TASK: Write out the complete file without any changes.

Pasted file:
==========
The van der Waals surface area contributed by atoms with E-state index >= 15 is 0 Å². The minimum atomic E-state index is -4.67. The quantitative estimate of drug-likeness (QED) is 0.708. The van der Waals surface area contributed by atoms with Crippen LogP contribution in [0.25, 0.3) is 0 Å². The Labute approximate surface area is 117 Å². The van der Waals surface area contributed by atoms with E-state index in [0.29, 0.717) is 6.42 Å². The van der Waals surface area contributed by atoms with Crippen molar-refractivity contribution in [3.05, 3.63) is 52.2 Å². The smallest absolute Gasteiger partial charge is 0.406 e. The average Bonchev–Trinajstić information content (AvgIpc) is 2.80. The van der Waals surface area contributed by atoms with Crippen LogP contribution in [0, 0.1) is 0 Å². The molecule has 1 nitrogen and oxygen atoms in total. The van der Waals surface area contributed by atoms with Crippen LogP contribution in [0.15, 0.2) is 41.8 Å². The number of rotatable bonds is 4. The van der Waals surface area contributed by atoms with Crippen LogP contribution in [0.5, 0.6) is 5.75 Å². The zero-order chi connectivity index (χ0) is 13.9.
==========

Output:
The van der Waals surface area contributed by atoms with E-state index >= 15 is 0 Å². The minimum atomic E-state index is -4.67. The quantitative estimate of drug-likeness (QED) is 0.708. The van der Waals surface area contributed by atoms with Crippen LogP contribution in [0.25, 0.3) is 0 Å². The Labute approximate surface area is 117 Å². The van der Waals surface area contributed by atoms with E-state index in [0.29, 0.717) is 6.42 Å². The van der Waals surface area contributed by atoms with Crippen molar-refractivity contribution in [3.05, 3.63) is 52.2 Å². The smallest absolute Gasteiger partial charge is 0.406 e. The average Bonchev–Trinajstić information content (AvgIpc) is 2.80. The van der Waals surface area contributed by atoms with Crippen LogP contribution in [0, 0.1) is 0 Å². The molecule has 1 nitrogen and oxygen atoms in total. The van der Waals surface area contributed by atoms with Crippen LogP contribution in [0.15, 0.2) is 41.8 Å². The number of rotatable bonds is 4. The van der Waals surface area contributed by atoms with Crippen LogP contribution in [0.5, 0.6) is 5.75 Å². The zero-order chi connectivity index (χ0) is 13.9.